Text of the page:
Saudi Arabia says it views a truce called by Yemen’s Iran-backed Houthi rebels “positively”, two weeks after the rebels said they were halting drone and missile attacks against the kingdom.
Saudi Vice Minister of Defence Prince Khalid bin Salman said Friday on Twitter that “the truce announced by Yemen is viewed positively by the kingdom.”
In a series of tweets, Prince Khalid accused Iran of using Yemen “to further its own interests” and said Yemenis should “stand up along with us” against Iran.
The Houthis’ September 21 announcement came a week after they claimed responsibility for a missile and drone attack against two key Saudi oil facilities. The kingdom blamed Iran for the attack, an accusation Tehran rejects.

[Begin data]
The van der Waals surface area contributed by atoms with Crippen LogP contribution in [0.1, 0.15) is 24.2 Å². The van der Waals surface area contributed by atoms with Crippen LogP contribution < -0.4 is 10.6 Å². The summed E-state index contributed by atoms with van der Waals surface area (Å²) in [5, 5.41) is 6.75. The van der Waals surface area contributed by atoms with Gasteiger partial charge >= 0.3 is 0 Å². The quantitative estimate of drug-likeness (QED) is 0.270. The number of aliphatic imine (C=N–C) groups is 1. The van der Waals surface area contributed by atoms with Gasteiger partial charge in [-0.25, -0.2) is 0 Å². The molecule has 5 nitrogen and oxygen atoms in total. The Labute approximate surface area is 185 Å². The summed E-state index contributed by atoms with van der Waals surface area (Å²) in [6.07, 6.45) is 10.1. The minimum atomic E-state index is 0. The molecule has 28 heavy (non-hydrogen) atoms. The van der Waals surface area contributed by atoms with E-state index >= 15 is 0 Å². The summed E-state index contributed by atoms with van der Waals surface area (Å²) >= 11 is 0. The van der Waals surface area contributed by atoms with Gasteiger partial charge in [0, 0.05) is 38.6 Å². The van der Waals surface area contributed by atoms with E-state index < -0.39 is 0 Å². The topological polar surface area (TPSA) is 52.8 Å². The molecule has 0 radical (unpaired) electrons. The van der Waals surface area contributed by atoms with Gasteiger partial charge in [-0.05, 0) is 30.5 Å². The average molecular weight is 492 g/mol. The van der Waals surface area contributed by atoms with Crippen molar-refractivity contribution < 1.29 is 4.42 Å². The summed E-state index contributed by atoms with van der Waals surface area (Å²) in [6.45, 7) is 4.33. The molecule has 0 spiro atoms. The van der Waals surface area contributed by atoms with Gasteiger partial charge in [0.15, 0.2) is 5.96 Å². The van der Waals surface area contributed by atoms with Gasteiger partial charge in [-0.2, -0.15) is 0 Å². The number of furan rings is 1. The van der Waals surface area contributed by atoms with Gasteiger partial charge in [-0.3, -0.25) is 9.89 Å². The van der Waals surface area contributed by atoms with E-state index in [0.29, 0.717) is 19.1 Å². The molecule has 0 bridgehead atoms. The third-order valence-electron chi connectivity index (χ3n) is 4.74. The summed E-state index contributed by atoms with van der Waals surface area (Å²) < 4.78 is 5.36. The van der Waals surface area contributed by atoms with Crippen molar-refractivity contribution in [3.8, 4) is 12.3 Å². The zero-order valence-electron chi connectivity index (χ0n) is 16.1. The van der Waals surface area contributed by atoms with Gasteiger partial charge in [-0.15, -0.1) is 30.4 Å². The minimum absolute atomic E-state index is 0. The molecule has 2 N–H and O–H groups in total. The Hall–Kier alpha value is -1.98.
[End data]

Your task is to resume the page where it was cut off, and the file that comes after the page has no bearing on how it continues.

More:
The Arab Coalition led by Saudi Arabia and including the UAE intervened in Yemen in March 2015 after the Houthis ousted the Yemeni government in 2014.
Shortly after the Houthis announced their decision to stop attacks, Saudi Arabia said it would judge the rebels on their "actions and not by their words".
Saudi Crown Prince Mohammed bin Salman told news broadcaster CBS last week he was looking towards a peaceful resolution to the conflict, but Iran’s influence was concerning.
"If Iran stops its support of the Houthi militia, the political solution will be much easier, "he said.
“Today we open all initiatives for a political solution in Yemen.”
Despite September’s offer, the Houthis last Sunday launched a ballistic missile from the capital Sanaa that crashed in the northern province of Saada, in a failed attempt to target Saudi Arabia, the Arab Coalition said.
Just a day later the group denied entry to the UN’s top human rights official. Just after Elobaid Ahmed Elobaid landed in Sanaa on Monday, rebel security officers boarded the plane, withdrew his travel permit and ordered the plane to leave, officials told AP.